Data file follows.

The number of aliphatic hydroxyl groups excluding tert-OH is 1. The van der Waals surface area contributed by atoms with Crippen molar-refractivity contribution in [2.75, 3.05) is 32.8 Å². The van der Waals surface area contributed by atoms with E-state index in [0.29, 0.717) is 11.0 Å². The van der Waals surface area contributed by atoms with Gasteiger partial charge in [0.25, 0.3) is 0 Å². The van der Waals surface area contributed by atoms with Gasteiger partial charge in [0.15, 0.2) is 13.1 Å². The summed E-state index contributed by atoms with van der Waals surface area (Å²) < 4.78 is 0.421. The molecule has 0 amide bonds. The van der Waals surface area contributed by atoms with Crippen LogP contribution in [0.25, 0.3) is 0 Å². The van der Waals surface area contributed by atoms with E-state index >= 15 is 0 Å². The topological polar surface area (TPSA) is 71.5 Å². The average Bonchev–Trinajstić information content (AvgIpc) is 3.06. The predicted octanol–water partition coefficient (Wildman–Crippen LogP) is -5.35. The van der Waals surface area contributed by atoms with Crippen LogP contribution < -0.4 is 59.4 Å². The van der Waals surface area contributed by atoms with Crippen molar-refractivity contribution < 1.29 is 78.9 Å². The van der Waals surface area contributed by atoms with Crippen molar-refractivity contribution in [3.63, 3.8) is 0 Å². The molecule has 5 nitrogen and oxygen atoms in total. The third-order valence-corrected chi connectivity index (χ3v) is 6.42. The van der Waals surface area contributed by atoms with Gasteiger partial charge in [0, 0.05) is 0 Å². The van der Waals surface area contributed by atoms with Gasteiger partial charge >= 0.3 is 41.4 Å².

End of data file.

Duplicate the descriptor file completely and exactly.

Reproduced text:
The number of aliphatic hydroxyl groups excluding tert-OH is 1. The van der Waals surface area contributed by atoms with Crippen molar-refractivity contribution in [2.75, 3.05) is 32.8 Å². The van der Waals surface area contributed by atoms with E-state index in [0.29, 0.717) is 11.0 Å². The van der Waals surface area contributed by atoms with Gasteiger partial charge in [0.25, 0.3) is 0 Å². The van der Waals surface area contributed by atoms with Gasteiger partial charge in [0.15, 0.2) is 13.1 Å². The summed E-state index contributed by atoms with van der Waals surface area (Å²) < 4.78 is 0.421. The molecule has 0 amide bonds. The van der Waals surface area contributed by atoms with Crippen LogP contribution in [0.25, 0.3) is 0 Å². The van der Waals surface area contributed by atoms with E-state index >= 15 is 0 Å². The topological polar surface area (TPSA) is 71.5 Å². The average Bonchev–Trinajstić information content (AvgIpc) is 3.06. The predicted octanol–water partition coefficient (Wildman–Crippen LogP) is -5.35. The van der Waals surface area contributed by atoms with Crippen LogP contribution < -0.4 is 59.4 Å². The van der Waals surface area contributed by atoms with Crippen molar-refractivity contribution < 1.29 is 78.9 Å². The van der Waals surface area contributed by atoms with Crippen molar-refractivity contribution in [3.63, 3.8) is 0 Å². The molecule has 5 nitrogen and oxygen atoms in total. The third-order valence-corrected chi connectivity index (χ3v) is 6.42. The van der Waals surface area contributed by atoms with Gasteiger partial charge in [0, 0.05) is 0 Å². The van der Waals surface area contributed by atoms with Gasteiger partial charge >= 0.3 is 41.4 Å².